Sometime in the winter of 1969 a Pakistani colleague told me that the Ford Foundation had created visiting professorships at the University of Islamabad and asked if I would like one. At the time I was always open to travel adventure so I said sure. After I was appointed, the question arose as to how to get there. To me the obvious answer was to drive. I put the proposition to William Shawn, the editor of the New Yorker, who thought it an interesting idea. The magazine put up enough money for me to buy a Land Rover Dormobile. This legendary vehicle, which is no longer manufactured, had sleeping bunks and a stove – perfect for the job. I enlisted my friend the Chamonix guide Claude Jaccoux and his wife Michèle and in early September we set out. It took about three weeks to drive from France through Italy, Yugoslavia, Greece, Turkey, Iran and Afghanistan and then over the Khyber Pass into Pakistan.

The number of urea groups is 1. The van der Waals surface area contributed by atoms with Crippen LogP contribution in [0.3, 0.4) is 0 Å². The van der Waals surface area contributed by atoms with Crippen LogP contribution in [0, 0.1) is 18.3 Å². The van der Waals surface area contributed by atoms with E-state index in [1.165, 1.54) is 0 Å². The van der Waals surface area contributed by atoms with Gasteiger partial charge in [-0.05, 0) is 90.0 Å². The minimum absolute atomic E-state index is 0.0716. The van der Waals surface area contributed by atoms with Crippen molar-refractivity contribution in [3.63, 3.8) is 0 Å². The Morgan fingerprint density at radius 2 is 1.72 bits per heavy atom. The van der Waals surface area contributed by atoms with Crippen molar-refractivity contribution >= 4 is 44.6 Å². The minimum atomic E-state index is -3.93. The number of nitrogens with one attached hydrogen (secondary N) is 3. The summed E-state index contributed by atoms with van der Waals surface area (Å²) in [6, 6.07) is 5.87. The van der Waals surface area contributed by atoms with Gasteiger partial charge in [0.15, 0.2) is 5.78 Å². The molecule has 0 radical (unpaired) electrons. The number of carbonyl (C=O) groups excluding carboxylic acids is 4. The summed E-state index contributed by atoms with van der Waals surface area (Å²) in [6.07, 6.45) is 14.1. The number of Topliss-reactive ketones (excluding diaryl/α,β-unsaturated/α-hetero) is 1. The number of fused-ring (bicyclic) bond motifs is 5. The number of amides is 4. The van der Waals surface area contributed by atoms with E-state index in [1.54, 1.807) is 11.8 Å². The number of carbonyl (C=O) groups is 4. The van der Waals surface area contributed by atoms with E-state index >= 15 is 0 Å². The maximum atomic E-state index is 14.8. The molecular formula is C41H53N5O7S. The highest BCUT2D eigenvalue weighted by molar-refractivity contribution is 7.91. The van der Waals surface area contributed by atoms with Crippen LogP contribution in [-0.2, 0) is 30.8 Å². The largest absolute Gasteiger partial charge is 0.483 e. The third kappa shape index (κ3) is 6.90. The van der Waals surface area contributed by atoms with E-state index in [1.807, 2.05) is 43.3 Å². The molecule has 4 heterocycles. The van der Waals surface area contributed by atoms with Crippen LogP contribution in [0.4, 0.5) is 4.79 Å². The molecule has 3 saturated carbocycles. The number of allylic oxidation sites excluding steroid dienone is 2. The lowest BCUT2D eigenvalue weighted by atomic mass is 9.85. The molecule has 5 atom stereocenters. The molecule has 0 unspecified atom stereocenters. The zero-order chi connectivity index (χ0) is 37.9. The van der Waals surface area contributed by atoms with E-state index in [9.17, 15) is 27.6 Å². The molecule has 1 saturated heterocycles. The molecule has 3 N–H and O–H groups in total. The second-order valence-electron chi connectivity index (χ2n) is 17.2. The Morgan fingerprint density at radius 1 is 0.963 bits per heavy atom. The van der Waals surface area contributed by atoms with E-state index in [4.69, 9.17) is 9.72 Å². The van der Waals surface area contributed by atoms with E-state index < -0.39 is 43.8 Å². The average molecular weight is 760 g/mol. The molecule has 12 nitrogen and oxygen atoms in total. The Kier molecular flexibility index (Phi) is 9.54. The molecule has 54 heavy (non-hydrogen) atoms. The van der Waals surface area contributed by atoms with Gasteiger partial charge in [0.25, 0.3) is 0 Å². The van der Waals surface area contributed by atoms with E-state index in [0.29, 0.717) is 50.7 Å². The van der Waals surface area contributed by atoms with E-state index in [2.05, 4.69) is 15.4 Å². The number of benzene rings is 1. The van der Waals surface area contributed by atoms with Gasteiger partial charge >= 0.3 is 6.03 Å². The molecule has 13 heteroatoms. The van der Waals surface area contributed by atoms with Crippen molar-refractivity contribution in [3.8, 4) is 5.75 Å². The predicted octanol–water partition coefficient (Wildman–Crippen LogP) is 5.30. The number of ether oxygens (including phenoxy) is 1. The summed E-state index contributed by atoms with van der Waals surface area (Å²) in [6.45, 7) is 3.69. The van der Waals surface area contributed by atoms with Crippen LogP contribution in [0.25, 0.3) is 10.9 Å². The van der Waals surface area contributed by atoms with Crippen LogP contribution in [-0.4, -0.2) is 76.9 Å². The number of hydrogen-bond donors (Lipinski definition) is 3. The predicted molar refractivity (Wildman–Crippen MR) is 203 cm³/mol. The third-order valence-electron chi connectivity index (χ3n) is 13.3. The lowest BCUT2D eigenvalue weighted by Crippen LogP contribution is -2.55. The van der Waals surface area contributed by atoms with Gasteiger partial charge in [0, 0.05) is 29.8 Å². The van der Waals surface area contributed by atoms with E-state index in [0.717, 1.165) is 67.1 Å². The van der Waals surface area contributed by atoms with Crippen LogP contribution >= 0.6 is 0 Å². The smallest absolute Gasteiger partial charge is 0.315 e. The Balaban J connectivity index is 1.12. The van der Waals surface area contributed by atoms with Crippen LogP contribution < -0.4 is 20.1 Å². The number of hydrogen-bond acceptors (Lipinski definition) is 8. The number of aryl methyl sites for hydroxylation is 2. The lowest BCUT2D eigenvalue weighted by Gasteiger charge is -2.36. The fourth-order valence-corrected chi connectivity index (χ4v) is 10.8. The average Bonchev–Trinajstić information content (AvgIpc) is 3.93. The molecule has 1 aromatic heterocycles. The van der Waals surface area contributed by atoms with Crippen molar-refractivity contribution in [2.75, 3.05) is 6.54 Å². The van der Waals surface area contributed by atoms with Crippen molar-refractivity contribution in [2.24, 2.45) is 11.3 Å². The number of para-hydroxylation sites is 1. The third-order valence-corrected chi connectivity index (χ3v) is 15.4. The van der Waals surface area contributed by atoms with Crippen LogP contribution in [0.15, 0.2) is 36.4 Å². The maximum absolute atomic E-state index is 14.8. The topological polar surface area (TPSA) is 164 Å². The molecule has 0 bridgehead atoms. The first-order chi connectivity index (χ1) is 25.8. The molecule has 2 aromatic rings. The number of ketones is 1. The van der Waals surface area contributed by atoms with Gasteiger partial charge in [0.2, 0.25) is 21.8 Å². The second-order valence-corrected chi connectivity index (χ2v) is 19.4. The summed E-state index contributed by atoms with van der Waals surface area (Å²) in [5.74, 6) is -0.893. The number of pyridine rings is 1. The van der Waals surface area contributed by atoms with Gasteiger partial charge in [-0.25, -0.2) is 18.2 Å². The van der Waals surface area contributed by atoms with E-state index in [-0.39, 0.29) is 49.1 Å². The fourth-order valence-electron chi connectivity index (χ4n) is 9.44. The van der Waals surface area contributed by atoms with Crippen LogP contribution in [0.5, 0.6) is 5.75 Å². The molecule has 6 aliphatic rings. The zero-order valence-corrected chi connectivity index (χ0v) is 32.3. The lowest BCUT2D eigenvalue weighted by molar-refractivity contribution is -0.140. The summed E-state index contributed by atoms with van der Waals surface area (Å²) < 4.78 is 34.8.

3 July 2019

Forget Steve, Think Steph

Natasha Chahal

This time last summer I knew exactly where my friends would be, each evening showing blind and unwavering affection for football – men’s football. This summer I’ve had to coerce and cajole, offering positive reinforcement to those who bothered to watch games. This is the difference between Russia 2018 and France 2019. It may appear insignificant, but it reflects the difference between the perception of men and women both on and off the pitch. After matches, I’ve spent evenings scrolling social media to relive the excitement and been met with stale comments to the effect that ‘no one cares about women’s football.’ What they mean is they don’t care about women and they don’t care about their strength and their prowess and the way Steph Houghton has become the new poster girl for Steve McQueen-type cool and composure. And they don’t care that generations of girls and women for the first time feel able to be aggressively unapologetic about their talents.